Safe House: The Denzel Identity

Safe House starts with an intriguing, Bourne-like premise, then unfortunately devolves into a demolition derby of boring car chases and mindless killing. Now don’t get me wrong: I enjoy a good car chase, one that exhilarates you with surprising staging and even reveals something about the participants (see Bourne Identity and Supremacy, The Italian Job, Ronin). Characters in Safe House are introduced only to be killed moments later; there’s no time for emotional investment, and the bloodshed feels gratuitous.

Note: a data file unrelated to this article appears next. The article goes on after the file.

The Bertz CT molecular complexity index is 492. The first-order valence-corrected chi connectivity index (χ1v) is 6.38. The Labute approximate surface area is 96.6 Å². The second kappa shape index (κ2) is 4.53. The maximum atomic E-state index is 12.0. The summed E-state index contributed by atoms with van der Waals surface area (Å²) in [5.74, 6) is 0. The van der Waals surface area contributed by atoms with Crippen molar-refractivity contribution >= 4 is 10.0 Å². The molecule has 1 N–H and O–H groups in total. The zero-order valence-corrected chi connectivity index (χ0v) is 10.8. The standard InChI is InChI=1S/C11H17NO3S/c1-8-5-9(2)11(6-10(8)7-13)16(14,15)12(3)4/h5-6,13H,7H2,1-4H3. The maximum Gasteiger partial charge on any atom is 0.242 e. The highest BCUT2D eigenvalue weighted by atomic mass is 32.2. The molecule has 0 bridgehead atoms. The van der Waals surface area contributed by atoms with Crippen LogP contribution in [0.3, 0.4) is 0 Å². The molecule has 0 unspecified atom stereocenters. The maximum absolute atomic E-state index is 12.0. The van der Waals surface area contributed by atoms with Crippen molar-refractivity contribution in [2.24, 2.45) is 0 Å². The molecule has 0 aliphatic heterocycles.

The few quiet moments, when Denzel Washington subtly displays rogue CIA agent Tobin Frost’s intelligence and skill for reading people and situations, are interrupted by yet another car chase or loud shoot-out. It’s as though the filmmakers don’t have faith in the writing or in the actors to sustain interesting, revealing human interaction. This is disappointing given the caliber of actors the film brings together – Denzel, obviously, but also Sam Shepard, Vera Farmiga (always able to imbue her characters with intelligence and texture), Brendan Gleeson, and The Killing‘s Joel Kinnaman, effective in a small part. While the other actors aren’t given the opportunity to flesh out their characters, Denzel invests the amoral, confident, fiercely intelligent Tobin Frost with more nuance and depth than the script actually provides. I think it’s a top-tier performance in a sub-par film.

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